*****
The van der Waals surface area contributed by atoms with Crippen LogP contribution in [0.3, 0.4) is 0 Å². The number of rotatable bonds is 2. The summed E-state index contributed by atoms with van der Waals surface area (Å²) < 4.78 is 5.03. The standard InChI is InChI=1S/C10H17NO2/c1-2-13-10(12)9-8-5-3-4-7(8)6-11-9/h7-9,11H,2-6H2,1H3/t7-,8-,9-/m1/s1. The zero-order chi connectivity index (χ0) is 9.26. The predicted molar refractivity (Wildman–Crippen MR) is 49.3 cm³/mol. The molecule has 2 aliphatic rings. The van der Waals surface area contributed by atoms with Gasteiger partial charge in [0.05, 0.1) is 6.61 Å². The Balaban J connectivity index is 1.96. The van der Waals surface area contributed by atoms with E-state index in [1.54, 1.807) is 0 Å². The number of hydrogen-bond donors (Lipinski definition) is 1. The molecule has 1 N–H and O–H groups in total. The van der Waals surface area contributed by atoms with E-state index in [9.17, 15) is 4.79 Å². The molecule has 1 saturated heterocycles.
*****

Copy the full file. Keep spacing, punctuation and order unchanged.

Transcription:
The van der Waals surface area contributed by atoms with Crippen LogP contribution in [0.3, 0.4) is 0 Å². The number of rotatable bonds is 2. The summed E-state index contributed by atoms with van der Waals surface area (Å²) < 4.78 is 5.03. The standard InChI is InChI=1S/C10H17NO2/c1-2-13-10(12)9-8-5-3-4-7(8)6-11-9/h7-9,11H,2-6H2,1H3/t7-,8-,9-/m1/s1. The zero-order chi connectivity index (χ0) is 9.26. The predicted molar refractivity (Wildman–Crippen MR) is 49.3 cm³/mol. The molecule has 2 aliphatic rings. The van der Waals surface area contributed by atoms with Gasteiger partial charge in [0.05, 0.1) is 6.61 Å². The Balaban J connectivity index is 1.96. The van der Waals surface area contributed by atoms with E-state index in [1.54, 1.807) is 0 Å². The number of hydrogen-bond donors (Lipinski definition) is 1. The molecule has 1 N–H and O–H groups in total. The van der Waals surface area contributed by atoms with E-state index in [9.17, 15) is 4.79 Å². The molecule has 1 saturated heterocycles.